Picture: 123RF/LANGSTRUP
Picture: 123RF/LANGSTRUP

Over-servicing by doctors, specialists and other medical practitioners is one of the factors that have driven up private healthcare spending, the Competition Commission’s health market inquiry has found.

This over-servicing includes increased admissions to hospitals, increased length of stay, higher levels of care, greater intensity of care, and the use of more expensive forms of care than necessary.

The fee-for-service model of billing also stimulates oversupply, "which results in wasteful expenditure and incentivises practitioners to provide more services than needed. This incentive is intensified by the current unregulated pricing environment," the inquiry found.

The provisional report of the inquiry into the constraints on competition in the private healthcare market was released on Thursday by chairman of the inquiry, former chief justice Sandile Ngcobo, after more than four years of work.

The inquiry panel said it had found evidence of "supply-induced demand".

Absolute age-adjusted hospital admission rates increased significantly from 2010-14 and were higher than all but two of 17 Organisation for Economic Cooperation and Development (OECD) countries examined.

Utilisation rates of specific discretionary surgical procedures were higher than the average for six of the seven procedures studied, and the highest of all countries for four out of seven.

The panel also found that age-standardised admission rates to intensive care units were higher than all the eight countries with comparable published data.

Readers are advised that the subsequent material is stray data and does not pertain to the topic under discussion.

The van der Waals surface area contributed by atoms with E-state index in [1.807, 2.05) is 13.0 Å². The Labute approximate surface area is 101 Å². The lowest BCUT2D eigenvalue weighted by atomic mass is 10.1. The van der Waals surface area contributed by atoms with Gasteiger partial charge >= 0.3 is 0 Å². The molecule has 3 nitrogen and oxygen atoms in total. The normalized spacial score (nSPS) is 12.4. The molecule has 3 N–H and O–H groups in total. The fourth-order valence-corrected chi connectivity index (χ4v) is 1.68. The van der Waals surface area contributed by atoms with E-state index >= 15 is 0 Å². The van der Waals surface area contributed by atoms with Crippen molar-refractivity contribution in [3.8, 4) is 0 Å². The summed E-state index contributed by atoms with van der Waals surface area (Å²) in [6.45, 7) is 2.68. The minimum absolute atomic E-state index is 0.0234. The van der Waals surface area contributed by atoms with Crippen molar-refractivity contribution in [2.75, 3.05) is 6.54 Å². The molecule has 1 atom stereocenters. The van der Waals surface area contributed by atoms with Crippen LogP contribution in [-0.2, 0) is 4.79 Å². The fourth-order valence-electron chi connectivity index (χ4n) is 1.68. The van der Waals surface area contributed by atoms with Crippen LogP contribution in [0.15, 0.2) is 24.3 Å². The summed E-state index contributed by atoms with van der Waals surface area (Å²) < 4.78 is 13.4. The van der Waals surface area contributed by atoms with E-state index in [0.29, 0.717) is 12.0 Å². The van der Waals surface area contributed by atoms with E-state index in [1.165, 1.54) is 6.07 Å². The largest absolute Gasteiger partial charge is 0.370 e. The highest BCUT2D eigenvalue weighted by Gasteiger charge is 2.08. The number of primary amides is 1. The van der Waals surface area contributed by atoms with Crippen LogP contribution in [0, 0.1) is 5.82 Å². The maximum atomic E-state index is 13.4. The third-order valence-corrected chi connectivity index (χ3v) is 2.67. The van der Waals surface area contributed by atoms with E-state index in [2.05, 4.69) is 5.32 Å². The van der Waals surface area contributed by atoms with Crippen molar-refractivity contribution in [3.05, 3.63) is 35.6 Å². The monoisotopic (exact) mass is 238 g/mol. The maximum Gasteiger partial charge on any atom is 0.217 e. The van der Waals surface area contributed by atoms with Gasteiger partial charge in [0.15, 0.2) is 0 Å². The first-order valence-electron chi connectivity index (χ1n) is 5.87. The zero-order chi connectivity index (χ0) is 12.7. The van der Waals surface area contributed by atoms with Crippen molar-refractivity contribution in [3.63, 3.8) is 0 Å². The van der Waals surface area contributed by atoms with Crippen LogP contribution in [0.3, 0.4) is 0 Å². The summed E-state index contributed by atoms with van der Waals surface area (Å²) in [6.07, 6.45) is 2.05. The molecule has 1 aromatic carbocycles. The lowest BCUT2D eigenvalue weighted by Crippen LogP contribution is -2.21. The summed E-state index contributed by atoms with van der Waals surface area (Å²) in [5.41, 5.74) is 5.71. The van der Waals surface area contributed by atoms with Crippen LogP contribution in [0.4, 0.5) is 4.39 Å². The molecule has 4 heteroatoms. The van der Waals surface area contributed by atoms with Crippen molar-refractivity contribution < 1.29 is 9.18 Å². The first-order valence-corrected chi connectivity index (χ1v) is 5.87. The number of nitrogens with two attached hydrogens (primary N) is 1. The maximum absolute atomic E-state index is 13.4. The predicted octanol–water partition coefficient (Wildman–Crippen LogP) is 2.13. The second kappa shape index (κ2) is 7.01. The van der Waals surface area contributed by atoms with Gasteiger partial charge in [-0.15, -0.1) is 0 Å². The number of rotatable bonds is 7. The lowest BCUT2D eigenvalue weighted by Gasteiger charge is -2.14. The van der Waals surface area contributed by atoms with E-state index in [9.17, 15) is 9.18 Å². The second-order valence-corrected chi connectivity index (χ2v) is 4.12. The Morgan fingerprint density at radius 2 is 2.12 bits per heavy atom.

"If the ICU admission rate per person were reduced to half of its current level (that is to between levels found in Belgium and the US); and half of the costs associated with these avoided ICU admissions were reinvested in better ward-based care, approximately R2.7bn would still be saved annually — just over 2% of private healthcare spending overall for the period studied," the executive summary of the report said.

Looking at the factors likely to influence admission to hospital, the panel found that for nine of the 11 specialities examined, "there was a significant positive correlation between risk of admission and number of doctors or hospital beds in that geography. The same relationship was shown for ICU admission and numbers of ICU beds."

The report said there was little need for explicit or formal collusive agreements between hospital groups and practitioners as their interest in higher treatment volumes and treatment intensity was aligned.

"The uninformed patient assumes that these arrangements are always to his/her advantage and is not concerned with the longer-term financial impact on medical scheme cover."

Private hospitals promoted the use of sophisticated technologies on patients and this drove up costs when it did not provide value for money. The hospitals are forced to use these technologies to secure a return on their investment.

"A key problem underlying high and rising costs of care and medical scheme contributions is not primarily prices as such, but overcapacity and overinvestment in technology, higher treatment volumes, and complex, intensive and expensive treatment methods", which patients might not need.

"Certainly the absence of any health outcomes data makes any claims about the benefit of the level of intervention in the private market hollow," the report said.